Please forgive some background information that might not be necessary.
About ten or twelve years ago medical researchers started getting hyper-interested in the possibility of using CT and PET scanning for early detection of lung cancer. I think there was interest before then, but that was when it started showing up a lot in the medical literature. Initially, the question was whether or not the scans would even reveal early-stage lung cancer or abnormalities that could reliably be identified as pre-cancerous. To paraphrase one radiologist I know who specializes in thoracic imaging, lungs in particular: ďI could take all sorts of pictures of your lungs and see all sorts of stuff, but identifying it is a crap shoot. For all we know, that spot could be a pre-cancerous tumor or a souvenir from a two week trip to city with really bad air pollution when you were ten.Ē
Assorted small studies were done all over the United States and didnít amount to much. While most of them did confirm that lung cancer could be diagnosed, the poor reliability still meant that it was, essentially, a crap shoot. The studies got a tiny amount of press and the issue faded away with the conclusion that the risk of CT scans leading to unnecessary additional tests was high enough to not warrant recommending them as a standard procedure.
[Slightly Off-Topic Side Note: At the time, and subsequent studies have shown that CT and PET scans are very good at diagnosing an assortment of other things including emphysema and histiocytosis, but those uses have not been pursued nearly as energetically. Although Marcus has depicted some of those uses in some of his fiction, they are rarely used that way in real life. CT and (particularly) PET scans done by skilled technicians, who can fiddle with the resolution and get creative with assorted injected and inhaled radioactive dyes, can produce some very revealing and WAY cool images. You canít find much of the cool stuff online but there is enough that it is worth looking a little. I hope to use some of them in a couple of future art projects I have fermenting in the back of my mind.]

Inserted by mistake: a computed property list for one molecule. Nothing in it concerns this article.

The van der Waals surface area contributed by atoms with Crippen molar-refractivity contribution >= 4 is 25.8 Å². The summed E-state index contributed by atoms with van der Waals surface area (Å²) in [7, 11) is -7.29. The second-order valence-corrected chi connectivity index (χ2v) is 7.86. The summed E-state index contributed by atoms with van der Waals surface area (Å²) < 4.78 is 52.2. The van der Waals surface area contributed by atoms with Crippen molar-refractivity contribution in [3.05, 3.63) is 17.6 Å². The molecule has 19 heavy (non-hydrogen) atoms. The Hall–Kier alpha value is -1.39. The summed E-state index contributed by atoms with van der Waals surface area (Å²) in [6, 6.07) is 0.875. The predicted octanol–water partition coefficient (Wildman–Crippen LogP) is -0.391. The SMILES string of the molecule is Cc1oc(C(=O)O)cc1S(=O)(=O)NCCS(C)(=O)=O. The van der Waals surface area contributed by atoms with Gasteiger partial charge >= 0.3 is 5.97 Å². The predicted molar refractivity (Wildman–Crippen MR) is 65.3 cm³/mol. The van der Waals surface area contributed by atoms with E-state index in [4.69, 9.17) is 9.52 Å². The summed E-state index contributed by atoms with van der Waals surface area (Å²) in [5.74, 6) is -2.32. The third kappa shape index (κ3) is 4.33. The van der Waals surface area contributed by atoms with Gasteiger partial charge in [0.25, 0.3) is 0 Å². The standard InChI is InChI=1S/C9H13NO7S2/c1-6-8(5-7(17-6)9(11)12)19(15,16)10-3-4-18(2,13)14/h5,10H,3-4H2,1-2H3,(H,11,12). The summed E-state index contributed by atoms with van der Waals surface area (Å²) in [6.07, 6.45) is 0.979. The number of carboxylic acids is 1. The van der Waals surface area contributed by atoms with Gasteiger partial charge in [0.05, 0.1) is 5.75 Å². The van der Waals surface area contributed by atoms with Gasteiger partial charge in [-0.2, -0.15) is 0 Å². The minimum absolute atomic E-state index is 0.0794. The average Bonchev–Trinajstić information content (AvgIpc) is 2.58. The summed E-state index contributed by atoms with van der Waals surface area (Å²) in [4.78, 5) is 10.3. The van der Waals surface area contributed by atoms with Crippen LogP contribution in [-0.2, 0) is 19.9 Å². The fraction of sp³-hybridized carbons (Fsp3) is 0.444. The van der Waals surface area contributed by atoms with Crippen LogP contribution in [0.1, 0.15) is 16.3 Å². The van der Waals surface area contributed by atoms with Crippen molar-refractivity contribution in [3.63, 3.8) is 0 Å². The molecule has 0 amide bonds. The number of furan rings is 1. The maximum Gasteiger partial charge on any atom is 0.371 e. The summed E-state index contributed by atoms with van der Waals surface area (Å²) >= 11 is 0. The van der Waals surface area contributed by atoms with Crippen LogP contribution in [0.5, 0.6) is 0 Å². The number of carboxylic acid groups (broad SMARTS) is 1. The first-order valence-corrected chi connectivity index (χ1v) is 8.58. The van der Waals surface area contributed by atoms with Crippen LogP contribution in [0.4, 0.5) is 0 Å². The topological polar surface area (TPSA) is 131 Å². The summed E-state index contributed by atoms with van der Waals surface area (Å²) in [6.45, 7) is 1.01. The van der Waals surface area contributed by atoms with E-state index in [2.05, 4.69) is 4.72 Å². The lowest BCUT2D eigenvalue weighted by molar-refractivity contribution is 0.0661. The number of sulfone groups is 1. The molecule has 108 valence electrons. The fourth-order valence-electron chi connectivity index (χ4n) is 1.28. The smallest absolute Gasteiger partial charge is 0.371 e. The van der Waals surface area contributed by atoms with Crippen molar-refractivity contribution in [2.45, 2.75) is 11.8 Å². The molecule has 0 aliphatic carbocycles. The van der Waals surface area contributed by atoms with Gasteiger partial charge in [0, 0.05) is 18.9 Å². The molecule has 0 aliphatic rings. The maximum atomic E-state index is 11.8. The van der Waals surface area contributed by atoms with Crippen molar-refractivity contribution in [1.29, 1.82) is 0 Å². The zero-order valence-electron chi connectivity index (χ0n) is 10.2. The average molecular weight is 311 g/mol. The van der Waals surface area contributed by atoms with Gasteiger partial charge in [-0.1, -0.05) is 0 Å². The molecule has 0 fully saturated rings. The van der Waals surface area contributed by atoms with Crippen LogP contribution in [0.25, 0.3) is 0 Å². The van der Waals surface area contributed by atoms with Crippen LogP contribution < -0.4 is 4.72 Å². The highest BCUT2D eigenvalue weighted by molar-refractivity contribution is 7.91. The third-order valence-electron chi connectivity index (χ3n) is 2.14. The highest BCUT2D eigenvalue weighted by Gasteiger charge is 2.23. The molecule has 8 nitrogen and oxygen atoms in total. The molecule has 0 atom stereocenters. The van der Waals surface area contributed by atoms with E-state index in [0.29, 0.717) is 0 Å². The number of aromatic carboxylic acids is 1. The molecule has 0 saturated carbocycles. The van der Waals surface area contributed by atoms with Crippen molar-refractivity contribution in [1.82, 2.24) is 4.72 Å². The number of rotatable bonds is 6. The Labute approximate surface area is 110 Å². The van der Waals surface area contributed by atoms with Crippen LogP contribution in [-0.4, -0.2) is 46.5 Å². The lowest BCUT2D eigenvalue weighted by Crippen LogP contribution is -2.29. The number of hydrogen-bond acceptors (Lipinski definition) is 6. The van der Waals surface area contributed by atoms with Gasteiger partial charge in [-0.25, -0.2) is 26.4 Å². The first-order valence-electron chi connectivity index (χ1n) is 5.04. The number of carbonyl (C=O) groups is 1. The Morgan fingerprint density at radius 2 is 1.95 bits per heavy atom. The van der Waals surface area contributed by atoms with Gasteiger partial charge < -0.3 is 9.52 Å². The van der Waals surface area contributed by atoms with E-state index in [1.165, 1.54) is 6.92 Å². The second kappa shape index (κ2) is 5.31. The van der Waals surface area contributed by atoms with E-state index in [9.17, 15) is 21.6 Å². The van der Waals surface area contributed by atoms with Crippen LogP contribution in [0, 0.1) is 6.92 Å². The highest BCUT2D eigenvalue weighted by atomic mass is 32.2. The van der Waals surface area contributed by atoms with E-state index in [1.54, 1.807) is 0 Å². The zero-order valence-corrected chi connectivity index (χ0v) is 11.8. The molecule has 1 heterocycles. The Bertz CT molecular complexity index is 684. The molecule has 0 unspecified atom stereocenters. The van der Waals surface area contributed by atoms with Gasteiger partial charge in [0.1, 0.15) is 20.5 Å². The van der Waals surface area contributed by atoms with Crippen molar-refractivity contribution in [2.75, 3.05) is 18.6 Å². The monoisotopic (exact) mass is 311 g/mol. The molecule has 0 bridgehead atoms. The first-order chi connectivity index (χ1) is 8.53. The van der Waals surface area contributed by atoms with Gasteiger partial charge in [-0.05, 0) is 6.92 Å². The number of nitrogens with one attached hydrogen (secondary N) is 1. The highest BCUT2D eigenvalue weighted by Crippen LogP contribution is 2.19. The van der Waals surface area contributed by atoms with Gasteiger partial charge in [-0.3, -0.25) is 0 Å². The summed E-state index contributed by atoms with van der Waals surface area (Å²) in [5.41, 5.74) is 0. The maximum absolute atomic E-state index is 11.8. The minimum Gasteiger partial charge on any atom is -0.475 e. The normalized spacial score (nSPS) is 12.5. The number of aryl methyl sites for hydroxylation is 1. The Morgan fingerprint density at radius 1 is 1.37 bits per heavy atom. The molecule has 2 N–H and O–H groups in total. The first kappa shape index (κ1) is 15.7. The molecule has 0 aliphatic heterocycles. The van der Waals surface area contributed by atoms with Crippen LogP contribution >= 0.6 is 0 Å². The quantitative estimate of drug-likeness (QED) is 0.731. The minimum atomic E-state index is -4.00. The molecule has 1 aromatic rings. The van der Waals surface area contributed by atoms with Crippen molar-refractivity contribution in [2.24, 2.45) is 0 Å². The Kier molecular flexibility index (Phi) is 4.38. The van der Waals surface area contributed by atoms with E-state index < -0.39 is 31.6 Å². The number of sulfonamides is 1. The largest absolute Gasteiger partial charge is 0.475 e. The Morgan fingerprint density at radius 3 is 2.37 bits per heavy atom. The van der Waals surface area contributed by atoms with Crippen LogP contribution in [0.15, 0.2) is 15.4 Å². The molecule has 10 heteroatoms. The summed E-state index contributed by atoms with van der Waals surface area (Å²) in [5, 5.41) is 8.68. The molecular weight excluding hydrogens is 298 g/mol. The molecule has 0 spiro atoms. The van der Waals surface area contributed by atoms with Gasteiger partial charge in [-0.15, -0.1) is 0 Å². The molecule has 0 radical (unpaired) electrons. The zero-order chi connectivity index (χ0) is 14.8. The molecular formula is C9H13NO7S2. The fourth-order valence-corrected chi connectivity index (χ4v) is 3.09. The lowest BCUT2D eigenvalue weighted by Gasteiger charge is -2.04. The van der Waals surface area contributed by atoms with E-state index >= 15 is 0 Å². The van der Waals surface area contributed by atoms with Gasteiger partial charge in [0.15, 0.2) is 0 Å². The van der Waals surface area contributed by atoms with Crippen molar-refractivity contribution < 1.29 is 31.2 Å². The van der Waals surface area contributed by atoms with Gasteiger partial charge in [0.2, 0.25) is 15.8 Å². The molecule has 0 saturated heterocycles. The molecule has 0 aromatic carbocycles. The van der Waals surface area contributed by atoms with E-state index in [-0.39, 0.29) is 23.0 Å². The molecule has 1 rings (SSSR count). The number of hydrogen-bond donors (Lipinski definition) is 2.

Research continued, however, as technology improved and we gained a better understanding of how to use it; but the issue of whether or not CT scans should be used as a routine screening method to detect lung cancer in high risk individuals faded away for the most part. Well, the issue has emerged again as a result of a major multi-year study called the National Lung Screening Trial (NLST) . It focused on people who had smoked for 30 or more pack years and were between age 55 and 75. Only part of the results of the study have been released, but they reportedly indicate a roughly 20% reduction in lung cancer deaths in the study group receiving CT scans. Even though there has not been a rush of medical organizations to recommend regular CT scan screening for lung cancer detection (For one thing, it is expensive as hell and not covered by most insurance policies. For another thing, a 20% reduction in deaths isnít really as impressive as it appears at first blush.), but a few have jumped on the bandwagon and there has been some mild buzz about it in the popular press. I predict that there will be more. For more information about the NLST see the Mayoclinic.com web site.
Iíd like to know folks visceral and intellectual reactions to the issue.